Reuters, 12 October 2005

Turkish gays on Wednesday 12 October 12 2005 won their first victory since the start of European Union entry talks last week when prosecutors rejected an official demand to shut down a newly-formed homosexual association.

Ankara's deputy governor last month asked the courts to order the closure of the Kaos Gay and Lesbian Cultural Research and Solidarity Association, established on July 15, calling it immoral.

"Kaos GL Association will not be closed," the group said in a statement, adding that the prosecutor's office had informed their lawyer of his decision.

"This is a big step forward for homosexuals in achieving the equality and justice they deserve and in abolishing discrimination on grounds of sexual orientation in all fields of social life," Kaos said in its statement.

Unlike many Muslim countries, homosexuality has never been illegal or criminalised in Turkey, but there are no laws to protect gay men and lesbians from discrimination and hostility.

A clause offering such protection was originally inserted into penal code reforms passed last year as part of Turkey's EU bid, but was removed by Justice Minister Cemil Cicek, gay rights activists say.

The Ankara governor's office said the association's title and purposes violated the Turkish Civil Code, which states that associations against law and morality cannot be established.

The governor's action sparked a letter campaign from international gay groups, which wrote to Turkish Prime Minister Tayyip Erdogan asking him to protect human rights as Ankara has pledged to do under international agreements.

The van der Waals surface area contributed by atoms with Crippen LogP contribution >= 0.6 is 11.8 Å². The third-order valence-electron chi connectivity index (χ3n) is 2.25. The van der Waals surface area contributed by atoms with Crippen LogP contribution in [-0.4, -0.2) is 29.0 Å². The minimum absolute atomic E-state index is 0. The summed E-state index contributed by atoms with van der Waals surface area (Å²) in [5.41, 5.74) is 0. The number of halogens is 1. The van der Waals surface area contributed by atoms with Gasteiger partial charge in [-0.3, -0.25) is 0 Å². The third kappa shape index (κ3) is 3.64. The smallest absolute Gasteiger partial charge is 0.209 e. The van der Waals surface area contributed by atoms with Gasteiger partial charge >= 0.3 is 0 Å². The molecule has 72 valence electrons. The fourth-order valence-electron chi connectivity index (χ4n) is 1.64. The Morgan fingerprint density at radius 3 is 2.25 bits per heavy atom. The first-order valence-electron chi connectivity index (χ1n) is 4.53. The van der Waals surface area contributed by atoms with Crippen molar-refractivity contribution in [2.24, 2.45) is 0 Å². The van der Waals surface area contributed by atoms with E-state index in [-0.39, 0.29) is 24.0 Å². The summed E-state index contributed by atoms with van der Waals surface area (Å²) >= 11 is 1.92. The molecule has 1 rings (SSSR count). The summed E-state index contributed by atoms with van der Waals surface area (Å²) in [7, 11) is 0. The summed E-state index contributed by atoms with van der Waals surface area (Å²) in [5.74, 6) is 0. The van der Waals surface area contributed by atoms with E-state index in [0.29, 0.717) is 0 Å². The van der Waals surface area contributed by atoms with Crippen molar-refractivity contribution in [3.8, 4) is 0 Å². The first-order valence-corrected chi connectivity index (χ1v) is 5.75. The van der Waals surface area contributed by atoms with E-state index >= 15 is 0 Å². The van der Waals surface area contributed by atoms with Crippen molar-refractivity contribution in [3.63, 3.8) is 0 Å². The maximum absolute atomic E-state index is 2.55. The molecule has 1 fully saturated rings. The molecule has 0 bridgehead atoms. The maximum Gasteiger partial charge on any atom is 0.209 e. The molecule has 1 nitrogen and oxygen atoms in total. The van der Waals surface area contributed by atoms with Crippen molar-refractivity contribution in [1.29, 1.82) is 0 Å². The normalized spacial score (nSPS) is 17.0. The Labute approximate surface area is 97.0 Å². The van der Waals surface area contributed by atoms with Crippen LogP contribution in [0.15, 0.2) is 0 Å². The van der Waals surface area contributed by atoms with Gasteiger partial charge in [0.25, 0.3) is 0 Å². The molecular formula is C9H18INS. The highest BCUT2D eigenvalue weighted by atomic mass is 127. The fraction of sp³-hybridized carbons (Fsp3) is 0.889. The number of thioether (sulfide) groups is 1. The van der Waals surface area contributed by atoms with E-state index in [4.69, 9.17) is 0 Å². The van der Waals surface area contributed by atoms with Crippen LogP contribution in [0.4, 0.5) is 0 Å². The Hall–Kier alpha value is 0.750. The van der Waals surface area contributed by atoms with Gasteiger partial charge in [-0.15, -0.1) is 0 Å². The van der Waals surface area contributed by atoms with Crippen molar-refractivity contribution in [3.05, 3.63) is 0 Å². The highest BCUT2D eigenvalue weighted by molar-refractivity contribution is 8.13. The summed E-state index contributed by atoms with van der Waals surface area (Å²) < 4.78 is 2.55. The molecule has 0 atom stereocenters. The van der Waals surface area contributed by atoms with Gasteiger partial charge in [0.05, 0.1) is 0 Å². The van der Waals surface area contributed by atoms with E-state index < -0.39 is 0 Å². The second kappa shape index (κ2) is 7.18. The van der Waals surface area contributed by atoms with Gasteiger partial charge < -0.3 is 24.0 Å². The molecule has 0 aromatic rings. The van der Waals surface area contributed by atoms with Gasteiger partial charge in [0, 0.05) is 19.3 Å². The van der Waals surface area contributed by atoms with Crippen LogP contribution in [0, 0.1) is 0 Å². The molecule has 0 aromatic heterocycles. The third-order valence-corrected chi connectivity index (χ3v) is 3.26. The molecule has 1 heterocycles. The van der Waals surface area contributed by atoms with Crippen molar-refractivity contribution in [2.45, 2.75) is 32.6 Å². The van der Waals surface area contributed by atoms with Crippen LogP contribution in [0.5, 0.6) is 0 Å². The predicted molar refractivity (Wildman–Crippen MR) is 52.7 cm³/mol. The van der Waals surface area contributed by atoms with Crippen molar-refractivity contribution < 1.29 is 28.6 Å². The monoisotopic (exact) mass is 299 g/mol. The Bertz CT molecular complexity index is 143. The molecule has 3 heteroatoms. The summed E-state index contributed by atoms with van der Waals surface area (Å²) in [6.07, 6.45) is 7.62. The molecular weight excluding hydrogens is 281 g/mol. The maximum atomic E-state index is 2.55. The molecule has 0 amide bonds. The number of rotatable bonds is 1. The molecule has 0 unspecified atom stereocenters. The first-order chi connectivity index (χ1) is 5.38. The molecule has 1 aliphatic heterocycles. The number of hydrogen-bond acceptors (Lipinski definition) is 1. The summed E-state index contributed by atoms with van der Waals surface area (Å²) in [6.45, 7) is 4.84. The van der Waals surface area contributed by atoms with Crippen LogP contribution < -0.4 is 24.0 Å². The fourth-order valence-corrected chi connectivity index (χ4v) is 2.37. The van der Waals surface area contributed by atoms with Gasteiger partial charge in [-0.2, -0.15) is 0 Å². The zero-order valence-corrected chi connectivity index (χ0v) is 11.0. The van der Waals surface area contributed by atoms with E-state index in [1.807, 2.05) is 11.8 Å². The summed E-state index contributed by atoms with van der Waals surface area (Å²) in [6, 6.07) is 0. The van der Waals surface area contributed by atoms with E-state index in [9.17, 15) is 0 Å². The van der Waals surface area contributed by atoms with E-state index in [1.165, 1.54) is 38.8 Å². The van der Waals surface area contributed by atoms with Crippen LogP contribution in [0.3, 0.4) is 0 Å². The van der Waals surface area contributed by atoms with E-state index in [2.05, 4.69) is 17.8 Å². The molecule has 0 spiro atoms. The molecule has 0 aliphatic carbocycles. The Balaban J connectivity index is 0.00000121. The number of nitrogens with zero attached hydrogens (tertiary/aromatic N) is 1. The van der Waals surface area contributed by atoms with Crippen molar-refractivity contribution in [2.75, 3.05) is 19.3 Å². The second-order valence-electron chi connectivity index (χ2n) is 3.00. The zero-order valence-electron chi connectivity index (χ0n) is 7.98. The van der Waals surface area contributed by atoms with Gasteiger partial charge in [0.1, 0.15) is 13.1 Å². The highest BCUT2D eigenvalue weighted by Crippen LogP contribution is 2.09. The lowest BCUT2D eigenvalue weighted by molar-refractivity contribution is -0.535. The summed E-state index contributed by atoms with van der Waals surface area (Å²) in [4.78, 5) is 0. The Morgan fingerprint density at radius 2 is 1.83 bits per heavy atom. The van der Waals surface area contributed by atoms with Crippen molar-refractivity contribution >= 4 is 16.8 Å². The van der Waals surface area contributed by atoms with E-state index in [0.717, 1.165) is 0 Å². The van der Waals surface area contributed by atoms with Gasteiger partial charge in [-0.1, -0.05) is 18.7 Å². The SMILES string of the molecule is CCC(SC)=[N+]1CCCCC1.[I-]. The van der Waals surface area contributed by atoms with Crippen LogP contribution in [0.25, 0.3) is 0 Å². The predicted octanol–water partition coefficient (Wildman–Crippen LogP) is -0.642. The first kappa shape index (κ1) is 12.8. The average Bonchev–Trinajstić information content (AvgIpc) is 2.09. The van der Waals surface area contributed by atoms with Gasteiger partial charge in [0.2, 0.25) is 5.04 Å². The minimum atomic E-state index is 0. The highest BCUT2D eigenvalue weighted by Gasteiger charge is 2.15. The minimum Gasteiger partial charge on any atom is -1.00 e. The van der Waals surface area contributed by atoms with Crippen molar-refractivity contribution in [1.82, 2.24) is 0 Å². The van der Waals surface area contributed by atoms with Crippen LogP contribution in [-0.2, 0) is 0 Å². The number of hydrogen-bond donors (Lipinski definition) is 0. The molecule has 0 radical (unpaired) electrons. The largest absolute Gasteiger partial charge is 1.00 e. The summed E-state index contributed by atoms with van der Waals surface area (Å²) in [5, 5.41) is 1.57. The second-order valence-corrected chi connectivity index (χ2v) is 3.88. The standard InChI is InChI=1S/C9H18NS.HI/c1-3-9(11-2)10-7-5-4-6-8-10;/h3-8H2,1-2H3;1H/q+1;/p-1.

Kaos said Ankara prosecutor Kursat Kayral said in his ruling that the American Psychiatric Association did not rate homosexuality as a disorder and the words "gay" and "lesbian" were widely used in daily life and scientific research.

"At a time when Turkey is debating discrimination on the basis of sexual orientation, the prosecutor has ruled that being homosexual does not mean being immoral," said Kaos.

Turkey has made wide-ranging reforms aimed at bolstering human rights and individual freedoms as part of its EU bid. But the EU says the reforms must also be fully implemented.

The EU has made no specific references to gay rights in its demands on Turkey.

Most Turkish homosexuals keep their personal lives well hidden and there is hardly any gay "scene" outside cosmopolitan Istanbul.


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